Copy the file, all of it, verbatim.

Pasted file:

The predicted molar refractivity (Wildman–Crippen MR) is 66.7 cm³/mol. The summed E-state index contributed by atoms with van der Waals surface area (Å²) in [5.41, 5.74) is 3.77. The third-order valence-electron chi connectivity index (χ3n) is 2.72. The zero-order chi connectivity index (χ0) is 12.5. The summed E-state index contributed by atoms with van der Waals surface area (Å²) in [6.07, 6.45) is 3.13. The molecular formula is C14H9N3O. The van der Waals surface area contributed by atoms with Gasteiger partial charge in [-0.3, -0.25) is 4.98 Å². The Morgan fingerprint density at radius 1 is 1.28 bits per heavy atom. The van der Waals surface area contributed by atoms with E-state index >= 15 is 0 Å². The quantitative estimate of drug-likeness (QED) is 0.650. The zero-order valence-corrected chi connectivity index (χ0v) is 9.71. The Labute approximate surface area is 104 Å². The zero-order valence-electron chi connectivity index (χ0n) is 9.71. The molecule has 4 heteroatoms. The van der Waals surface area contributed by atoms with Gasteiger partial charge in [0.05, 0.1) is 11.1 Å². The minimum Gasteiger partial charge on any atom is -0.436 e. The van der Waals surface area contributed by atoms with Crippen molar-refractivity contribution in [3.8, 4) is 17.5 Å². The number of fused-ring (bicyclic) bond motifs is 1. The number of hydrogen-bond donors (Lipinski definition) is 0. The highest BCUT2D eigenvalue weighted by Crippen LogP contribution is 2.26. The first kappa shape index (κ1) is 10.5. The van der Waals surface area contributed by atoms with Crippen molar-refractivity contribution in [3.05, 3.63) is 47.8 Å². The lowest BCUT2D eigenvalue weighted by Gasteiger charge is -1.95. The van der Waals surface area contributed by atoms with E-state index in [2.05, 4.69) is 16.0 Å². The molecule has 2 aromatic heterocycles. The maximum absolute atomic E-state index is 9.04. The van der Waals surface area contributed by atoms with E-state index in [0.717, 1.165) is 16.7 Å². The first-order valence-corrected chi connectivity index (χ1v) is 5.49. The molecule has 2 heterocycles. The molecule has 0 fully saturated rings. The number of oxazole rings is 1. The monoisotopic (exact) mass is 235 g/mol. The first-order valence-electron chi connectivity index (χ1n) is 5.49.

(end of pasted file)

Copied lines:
The predicted molar refractivity (Wildman–Crippen MR) is 66.7 cm³/mol. The summed E-state index contributed by atoms with van der Waals surface area (Å²) in [5.41, 5.74) is 3.77. The third-order valence-electron chi connectivity index (χ3n) is 2.72. The zero-order chi connectivity index (χ0) is 12.5. The summed E-state index contributed by atoms with van der Waals surface area (Å²) in [6.07, 6.45) is 3.13. The molecular formula is C14H9N3O. The van der Waals surface area contributed by atoms with Gasteiger partial charge in [-0.3, -0.25) is 4.98 Å². The Morgan fingerprint density at radius 1 is 1.28 bits per heavy atom. The van der Waals surface area contributed by atoms with E-state index >= 15 is 0 Å². The quantitative estimate of drug-likeness (QED) is 0.650. The zero-order valence-corrected chi connectivity index (χ0v) is 9.71. The Labute approximate surface area is 104 Å². The zero-order valence-electron chi connectivity index (χ0n) is 9.71. The molecule has 4 heteroatoms. The van der Waals surface area contributed by atoms with Gasteiger partial charge in [0.05, 0.1) is 11.1 Å². The minimum Gasteiger partial charge on any atom is -0.436 e. The van der Waals surface area contributed by atoms with Crippen molar-refractivity contribution in [3.8, 4) is 17.5 Å². The number of fused-ring (bicyclic) bond motifs is 1. The number of hydrogen-bond donors (Lipinski definition) is 0. The highest BCUT2D eigenvalue weighted by Crippen LogP contribution is 2.26. The first kappa shape index (κ1) is 10.5. The van der Waals surface area contributed by atoms with Crippen molar-refractivity contribution in [3.05, 3.63) is 47.8 Å². The lowest BCUT2D eigenvalue weighted by Gasteiger charge is -1.95. The van der Waals surface area contributed by atoms with E-state index in [2.05, 4.69) is 16.0 Å². The molecule has 2 aromatic heterocycles. The maximum absolute atomic E-state index is 9.04. The van der Waals surface area contributed by atoms with E-state index in [0.717, 1.165) is 16.7 Å². The first-order valence-corrected chi connectivity index (χ1v) is 5.49. The molecule has 2 heterocycles. The molecule has 0 fully saturated rings. The number of oxazole rings is 1. The monoisotopic (exact) mass is 235 g/mol. The first-order valence-electron chi connectivity index (χ1n) is 5.49.